“When it comes to NIL, what value proposition do you have to be able to benefit those who are going to support you, particularly in a financial arrangement. What you do differently that no one else can do, that is your value proposition, Nyah understands the responsibility that comes with being a star athlete,” explained Lawrence.

Nyah finds it extra special to be able to come home and talk to her dad about new experiences and new interactions that she has had with people telling her how amazing it is that the Funderburke name is continuing within Ohio State.

A quote from her dad that she has always taken to heart is ‘A father creates a life; a dad builds a legacy.’

“Focus on two things – you have your life, and you have your legacy. Your life is trapped in a moment of time, but your legacy stands the test of time. I have always focused on her that once you’re done with those four years, what legacy will you leave behind,” Lawrence explained what he has tried to instill in Nyah.

She feels like that is a big part of her relationship with her father. A huge distinction she has taken in relationship with her father and the connection they have is that protection is another form of unconditional love.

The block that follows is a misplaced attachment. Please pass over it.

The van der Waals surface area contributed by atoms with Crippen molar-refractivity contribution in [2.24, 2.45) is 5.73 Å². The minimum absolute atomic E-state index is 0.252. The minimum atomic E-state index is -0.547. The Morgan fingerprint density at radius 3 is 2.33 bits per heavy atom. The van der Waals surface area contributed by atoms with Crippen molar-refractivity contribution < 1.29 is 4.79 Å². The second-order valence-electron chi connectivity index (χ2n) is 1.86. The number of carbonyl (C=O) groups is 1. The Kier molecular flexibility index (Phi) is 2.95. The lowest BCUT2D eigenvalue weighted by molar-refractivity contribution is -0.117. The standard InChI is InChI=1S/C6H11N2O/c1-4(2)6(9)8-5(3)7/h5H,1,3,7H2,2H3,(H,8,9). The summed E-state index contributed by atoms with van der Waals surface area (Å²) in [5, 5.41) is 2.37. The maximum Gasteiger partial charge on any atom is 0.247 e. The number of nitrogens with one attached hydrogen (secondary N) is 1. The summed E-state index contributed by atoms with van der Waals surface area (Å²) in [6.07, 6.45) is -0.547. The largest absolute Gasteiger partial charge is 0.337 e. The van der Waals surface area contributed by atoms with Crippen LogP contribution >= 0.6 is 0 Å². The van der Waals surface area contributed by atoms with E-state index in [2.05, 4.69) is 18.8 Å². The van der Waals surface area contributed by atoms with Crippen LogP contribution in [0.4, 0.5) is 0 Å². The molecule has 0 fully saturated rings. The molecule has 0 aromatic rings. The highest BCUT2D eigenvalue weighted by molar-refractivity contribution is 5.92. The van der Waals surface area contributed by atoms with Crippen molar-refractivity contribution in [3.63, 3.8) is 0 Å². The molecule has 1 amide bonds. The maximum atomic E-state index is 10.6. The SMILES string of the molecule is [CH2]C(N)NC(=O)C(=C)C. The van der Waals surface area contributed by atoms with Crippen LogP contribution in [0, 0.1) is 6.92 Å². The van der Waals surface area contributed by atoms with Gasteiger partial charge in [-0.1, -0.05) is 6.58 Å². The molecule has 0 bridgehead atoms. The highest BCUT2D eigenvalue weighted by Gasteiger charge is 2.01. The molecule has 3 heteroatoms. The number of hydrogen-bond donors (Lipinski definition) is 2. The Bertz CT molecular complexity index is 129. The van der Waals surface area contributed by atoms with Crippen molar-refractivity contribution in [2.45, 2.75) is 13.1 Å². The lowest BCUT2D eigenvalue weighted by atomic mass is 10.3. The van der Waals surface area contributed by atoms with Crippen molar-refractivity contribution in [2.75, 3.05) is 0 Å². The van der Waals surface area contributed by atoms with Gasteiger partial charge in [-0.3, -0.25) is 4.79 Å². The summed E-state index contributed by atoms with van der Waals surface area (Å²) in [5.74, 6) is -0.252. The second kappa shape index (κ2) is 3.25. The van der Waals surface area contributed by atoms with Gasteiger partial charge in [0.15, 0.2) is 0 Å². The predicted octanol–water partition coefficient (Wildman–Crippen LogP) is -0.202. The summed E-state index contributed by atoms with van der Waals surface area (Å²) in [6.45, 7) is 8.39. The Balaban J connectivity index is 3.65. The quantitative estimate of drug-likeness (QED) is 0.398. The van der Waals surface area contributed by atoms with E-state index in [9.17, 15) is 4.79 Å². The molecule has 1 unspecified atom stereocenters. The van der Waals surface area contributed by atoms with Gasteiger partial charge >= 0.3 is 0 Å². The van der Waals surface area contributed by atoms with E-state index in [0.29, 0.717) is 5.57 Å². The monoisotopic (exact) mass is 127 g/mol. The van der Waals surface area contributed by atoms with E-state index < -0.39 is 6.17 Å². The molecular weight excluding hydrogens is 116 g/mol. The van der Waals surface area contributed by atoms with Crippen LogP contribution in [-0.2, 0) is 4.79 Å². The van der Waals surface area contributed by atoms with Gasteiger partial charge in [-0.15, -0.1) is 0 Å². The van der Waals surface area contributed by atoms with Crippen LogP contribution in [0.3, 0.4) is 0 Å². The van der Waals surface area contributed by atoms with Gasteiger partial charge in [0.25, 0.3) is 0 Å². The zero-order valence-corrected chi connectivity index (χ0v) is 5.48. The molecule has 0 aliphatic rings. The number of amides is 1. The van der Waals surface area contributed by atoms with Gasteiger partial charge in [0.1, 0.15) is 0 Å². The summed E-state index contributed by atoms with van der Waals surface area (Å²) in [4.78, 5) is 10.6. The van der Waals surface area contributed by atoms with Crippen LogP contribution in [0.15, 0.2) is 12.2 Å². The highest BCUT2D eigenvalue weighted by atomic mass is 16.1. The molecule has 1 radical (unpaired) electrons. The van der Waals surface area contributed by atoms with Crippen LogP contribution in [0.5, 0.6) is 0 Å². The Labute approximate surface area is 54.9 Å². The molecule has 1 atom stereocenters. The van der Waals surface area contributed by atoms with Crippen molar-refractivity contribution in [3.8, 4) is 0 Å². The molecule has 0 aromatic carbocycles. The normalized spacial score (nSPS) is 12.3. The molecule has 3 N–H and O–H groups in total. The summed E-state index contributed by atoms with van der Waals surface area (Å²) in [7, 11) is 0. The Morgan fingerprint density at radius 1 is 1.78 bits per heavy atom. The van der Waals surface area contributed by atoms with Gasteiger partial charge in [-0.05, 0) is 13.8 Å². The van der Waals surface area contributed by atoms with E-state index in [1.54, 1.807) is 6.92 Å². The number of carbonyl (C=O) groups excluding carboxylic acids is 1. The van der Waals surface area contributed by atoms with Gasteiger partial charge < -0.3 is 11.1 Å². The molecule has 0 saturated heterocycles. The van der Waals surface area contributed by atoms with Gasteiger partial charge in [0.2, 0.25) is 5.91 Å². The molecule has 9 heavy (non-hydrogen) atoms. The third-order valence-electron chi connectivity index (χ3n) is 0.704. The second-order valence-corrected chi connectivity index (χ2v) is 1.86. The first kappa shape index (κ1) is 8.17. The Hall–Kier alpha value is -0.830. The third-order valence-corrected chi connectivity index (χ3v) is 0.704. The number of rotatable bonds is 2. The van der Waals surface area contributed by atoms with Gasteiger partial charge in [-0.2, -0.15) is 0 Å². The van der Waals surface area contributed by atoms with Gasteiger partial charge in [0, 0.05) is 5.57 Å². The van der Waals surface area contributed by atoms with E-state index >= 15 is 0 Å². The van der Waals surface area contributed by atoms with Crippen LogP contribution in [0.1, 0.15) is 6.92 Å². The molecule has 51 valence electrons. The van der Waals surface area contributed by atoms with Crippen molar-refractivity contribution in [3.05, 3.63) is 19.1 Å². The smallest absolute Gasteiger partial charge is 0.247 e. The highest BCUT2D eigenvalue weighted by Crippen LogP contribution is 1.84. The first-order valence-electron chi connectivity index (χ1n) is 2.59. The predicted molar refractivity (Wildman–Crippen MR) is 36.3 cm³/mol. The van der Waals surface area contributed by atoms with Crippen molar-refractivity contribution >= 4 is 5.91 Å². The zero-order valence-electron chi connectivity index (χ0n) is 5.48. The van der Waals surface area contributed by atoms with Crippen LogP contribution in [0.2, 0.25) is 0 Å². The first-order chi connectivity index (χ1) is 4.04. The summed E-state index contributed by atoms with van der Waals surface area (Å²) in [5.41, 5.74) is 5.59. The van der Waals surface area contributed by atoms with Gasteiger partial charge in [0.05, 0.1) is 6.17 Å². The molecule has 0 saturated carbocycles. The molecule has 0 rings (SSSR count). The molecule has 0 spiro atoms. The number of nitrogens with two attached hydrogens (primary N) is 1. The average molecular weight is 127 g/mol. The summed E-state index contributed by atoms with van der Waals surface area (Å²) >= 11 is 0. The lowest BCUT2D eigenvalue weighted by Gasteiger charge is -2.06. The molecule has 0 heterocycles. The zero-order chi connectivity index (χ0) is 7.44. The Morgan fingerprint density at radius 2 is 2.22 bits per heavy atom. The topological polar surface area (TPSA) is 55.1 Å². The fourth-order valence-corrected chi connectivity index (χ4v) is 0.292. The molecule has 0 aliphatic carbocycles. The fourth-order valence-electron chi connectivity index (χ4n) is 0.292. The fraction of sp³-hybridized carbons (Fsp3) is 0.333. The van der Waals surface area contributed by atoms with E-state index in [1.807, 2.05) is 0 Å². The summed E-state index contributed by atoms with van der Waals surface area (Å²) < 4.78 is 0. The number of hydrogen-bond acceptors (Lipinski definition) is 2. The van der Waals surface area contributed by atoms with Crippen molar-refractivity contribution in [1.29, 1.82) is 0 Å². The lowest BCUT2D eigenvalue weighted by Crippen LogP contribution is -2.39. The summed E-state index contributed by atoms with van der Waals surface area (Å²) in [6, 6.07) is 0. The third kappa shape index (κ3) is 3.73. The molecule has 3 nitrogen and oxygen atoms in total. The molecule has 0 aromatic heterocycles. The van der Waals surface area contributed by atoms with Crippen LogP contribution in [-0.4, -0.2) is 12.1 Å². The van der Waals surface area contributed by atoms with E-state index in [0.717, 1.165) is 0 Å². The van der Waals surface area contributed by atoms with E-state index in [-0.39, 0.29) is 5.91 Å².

“I want to highlight the importance of what dads bring to the table. I used the words father and dad interchangeable throughout the interview, but I want to note they have differences,” said Nyah. “A father is a biological title that stands on its own. Everyone has a father, but what separates a dad from a father is that connective and trusting relationship that holds much more weight to it.”

Nyah says her dad’s words and protectiveness have shaped her into the young woman she is today.

“Looking back, I remember him talking about his experiences in college, not really thinking that it could be me someday and now here I am continuing the Funderburke legacy,” said Nyah.